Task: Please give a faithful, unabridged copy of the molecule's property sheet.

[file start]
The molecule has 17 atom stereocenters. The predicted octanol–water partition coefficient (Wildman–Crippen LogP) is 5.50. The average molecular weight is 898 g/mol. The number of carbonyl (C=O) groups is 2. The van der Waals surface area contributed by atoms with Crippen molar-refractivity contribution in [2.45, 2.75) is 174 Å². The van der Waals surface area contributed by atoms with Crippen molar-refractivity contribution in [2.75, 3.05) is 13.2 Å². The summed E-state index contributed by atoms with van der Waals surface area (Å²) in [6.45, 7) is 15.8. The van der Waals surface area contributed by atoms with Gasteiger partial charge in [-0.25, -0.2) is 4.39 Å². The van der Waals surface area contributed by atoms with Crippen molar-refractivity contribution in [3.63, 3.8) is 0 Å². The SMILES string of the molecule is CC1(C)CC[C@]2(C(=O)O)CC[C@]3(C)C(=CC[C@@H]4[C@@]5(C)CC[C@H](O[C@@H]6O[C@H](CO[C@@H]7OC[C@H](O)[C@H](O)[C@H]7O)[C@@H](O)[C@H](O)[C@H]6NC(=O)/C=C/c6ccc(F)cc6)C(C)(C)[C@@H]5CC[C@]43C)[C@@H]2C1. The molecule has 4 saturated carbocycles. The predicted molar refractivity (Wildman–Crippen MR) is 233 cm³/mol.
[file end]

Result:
The molecule has 17 atom stereocenters. The predicted octanol–water partition coefficient (Wildman–Crippen LogP) is 5.50. The average molecular weight is 898 g/mol. The number of carbonyl (C=O) groups is 2. The van der Waals surface area contributed by atoms with Crippen molar-refractivity contribution in [2.45, 2.75) is 174 Å². The van der Waals surface area contributed by atoms with Crippen molar-refractivity contribution in [2.75, 3.05) is 13.2 Å². The summed E-state index contributed by atoms with van der Waals surface area (Å²) in [6.45, 7) is 15.8. The van der Waals surface area contributed by atoms with Gasteiger partial charge in [-0.25, -0.2) is 4.39 Å². The van der Waals surface area contributed by atoms with Crippen molar-refractivity contribution in [3.63, 3.8) is 0 Å². The SMILES string of the molecule is CC1(C)CC[C@]2(C(=O)O)CC[C@]3(C)C(=CC[C@@H]4[C@@]5(C)CC[C@H](O[C@@H]6O[C@H](CO[C@@H]7OC[C@H](O)[C@H](O)[C@H]7O)[C@@H](O)[C@H](O)[C@H]6NC(=O)/C=C/c6ccc(F)cc6)C(C)(C)[C@@H]5CC[C@]43C)[C@@H]2C1. The molecule has 4 saturated carbocycles. The predicted molar refractivity (Wildman–Crippen MR) is 233 cm³/mol.